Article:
In a recent conversation, I asked a colleague at BCG to tell me about her experience preparing for the GMAT. Since she ultimately scored an impressive 760 (99 percentile), I suggested that she share her experience with MBA Admissions Advisors readers, which she gladly agreed to.
Can you tell us a few words about yourself?
I graduated in May 2013 with a Masters of Applied Science and a Bachelor of Engineering from Polytechnique Montreal (Quebec). Since then, I have worked for 1 year in management consulting. I took the GMAT in order to apply for a top MBA program and I intend to enroll in September 2015.
What was your score on the different sections?
Verbal: 42 / 96%
Quant: 50 / 89%
Total: 760 / 99%
AWA: 5.5 / 80%
IR: 6 / 67%
How long did you prepare for the GMAT? How intense was your preparation (weekly hours)?
On June 27, 2014, GMAC announced that GMAT candidates would now be able to see their unofficial score before deciding whether to accept or cancel their test score.
This is a significant change for MBA applicants, who will now need to add one step to their GMAT test preparation: a score cancellation strategy session.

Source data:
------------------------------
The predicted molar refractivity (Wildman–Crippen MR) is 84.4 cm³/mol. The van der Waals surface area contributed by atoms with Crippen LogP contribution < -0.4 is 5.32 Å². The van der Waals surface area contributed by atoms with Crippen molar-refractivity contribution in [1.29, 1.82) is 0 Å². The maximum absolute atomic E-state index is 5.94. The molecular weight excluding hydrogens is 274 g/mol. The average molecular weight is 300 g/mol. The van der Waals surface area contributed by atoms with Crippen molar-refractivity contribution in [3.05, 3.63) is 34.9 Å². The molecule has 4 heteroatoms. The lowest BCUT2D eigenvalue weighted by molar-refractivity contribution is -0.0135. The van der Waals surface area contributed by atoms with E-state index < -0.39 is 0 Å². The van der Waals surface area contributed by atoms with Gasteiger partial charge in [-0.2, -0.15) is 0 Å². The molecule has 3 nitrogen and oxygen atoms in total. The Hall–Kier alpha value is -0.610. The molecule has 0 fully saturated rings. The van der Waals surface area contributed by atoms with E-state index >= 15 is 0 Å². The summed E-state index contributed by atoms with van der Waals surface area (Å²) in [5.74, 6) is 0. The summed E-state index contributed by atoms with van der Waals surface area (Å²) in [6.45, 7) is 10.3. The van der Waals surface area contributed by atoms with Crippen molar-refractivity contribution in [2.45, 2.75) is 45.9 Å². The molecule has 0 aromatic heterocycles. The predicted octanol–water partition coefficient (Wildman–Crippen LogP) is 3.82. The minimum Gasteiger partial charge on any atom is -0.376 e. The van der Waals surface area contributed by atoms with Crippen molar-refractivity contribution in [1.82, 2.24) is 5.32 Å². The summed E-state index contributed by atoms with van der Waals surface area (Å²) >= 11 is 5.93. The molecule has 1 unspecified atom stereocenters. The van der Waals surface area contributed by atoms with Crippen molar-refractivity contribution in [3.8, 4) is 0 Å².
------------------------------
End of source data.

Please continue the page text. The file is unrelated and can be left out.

Until recently, we systematically recommended GMAT test takers to never cancel their score. It is indeed very common to hear of candidates who scored 700+ GMAT scores while feeling they had performed poorly during the test. I remember almost cancelling a 750 GMAT score myself after answering a string of very easy quant questions towards the end of my test… I incorrectly thought that something had gone terribly wrong.
With GMAC’s recent change, GMAT candidates are now in a position to make an informed decision. Because of the limited time available to click on the accept / reject score buttons (only 2 minutes), we strongly advise test takers to set their cancellation threshold (if any) before taking the test.
Here are a few tips to make your decision easier: